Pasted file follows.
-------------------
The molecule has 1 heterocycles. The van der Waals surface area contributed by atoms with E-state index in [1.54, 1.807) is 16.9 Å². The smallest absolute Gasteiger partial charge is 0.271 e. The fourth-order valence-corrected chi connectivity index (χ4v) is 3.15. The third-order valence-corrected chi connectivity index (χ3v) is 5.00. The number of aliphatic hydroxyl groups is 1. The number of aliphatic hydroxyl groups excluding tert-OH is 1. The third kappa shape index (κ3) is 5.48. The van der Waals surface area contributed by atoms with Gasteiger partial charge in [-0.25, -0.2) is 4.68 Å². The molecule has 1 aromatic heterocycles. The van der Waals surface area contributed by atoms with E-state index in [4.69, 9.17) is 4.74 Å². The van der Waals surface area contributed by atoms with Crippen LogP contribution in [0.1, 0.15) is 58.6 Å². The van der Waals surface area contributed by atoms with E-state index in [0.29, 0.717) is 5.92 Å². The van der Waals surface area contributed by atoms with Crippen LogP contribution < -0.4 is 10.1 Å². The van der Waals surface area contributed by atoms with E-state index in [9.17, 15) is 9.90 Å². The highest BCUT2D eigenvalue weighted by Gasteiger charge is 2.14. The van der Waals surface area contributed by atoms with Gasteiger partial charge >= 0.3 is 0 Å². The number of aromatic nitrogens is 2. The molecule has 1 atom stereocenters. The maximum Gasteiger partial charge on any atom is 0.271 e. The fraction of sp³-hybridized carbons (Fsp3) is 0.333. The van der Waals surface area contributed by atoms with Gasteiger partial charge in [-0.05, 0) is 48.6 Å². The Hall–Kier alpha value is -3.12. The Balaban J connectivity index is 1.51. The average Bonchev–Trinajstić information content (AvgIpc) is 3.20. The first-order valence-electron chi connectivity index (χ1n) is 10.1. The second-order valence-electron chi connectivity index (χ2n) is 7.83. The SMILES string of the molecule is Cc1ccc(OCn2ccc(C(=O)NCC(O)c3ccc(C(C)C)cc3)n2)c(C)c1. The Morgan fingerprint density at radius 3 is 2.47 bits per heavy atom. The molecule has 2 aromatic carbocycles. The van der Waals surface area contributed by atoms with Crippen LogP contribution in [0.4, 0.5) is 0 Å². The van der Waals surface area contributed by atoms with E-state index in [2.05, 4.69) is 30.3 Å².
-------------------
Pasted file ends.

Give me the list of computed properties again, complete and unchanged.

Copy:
The molecule has 1 heterocycles. The van der Waals surface area contributed by atoms with E-state index in [1.54, 1.807) is 16.9 Å². The smallest absolute Gasteiger partial charge is 0.271 e. The fourth-order valence-corrected chi connectivity index (χ4v) is 3.15. The third-order valence-corrected chi connectivity index (χ3v) is 5.00. The number of aliphatic hydroxyl groups is 1. The number of aliphatic hydroxyl groups excluding tert-OH is 1. The third kappa shape index (κ3) is 5.48. The van der Waals surface area contributed by atoms with Gasteiger partial charge in [-0.25, -0.2) is 4.68 Å². The molecule has 1 aromatic heterocycles. The van der Waals surface area contributed by atoms with E-state index in [4.69, 9.17) is 4.74 Å². The van der Waals surface area contributed by atoms with Crippen LogP contribution in [0.1, 0.15) is 58.6 Å². The van der Waals surface area contributed by atoms with E-state index in [0.29, 0.717) is 5.92 Å². The van der Waals surface area contributed by atoms with Crippen LogP contribution < -0.4 is 10.1 Å². The van der Waals surface area contributed by atoms with E-state index in [9.17, 15) is 9.90 Å². The highest BCUT2D eigenvalue weighted by Gasteiger charge is 2.14. The van der Waals surface area contributed by atoms with Gasteiger partial charge >= 0.3 is 0 Å². The number of aromatic nitrogens is 2. The molecule has 1 atom stereocenters. The maximum Gasteiger partial charge on any atom is 0.271 e. The fraction of sp³-hybridized carbons (Fsp3) is 0.333. The van der Waals surface area contributed by atoms with Gasteiger partial charge in [-0.05, 0) is 48.6 Å². The Hall–Kier alpha value is -3.12. The Balaban J connectivity index is 1.51. The average Bonchev–Trinajstić information content (AvgIpc) is 3.20. The first-order valence-electron chi connectivity index (χ1n) is 10.1. The second-order valence-electron chi connectivity index (χ2n) is 7.83. The SMILES string of the molecule is Cc1ccc(OCn2ccc(C(=O)NCC(O)c3ccc(C(C)C)cc3)n2)c(C)c1. The Morgan fingerprint density at radius 3 is 2.47 bits per heavy atom. The molecule has 2 aromatic carbocycles. The van der Waals surface area contributed by atoms with Crippen LogP contribution in [0.4, 0.5) is 0 Å². The van der Waals surface area contributed by atoms with E-state index in [2.05, 4.69) is 30.3 Å².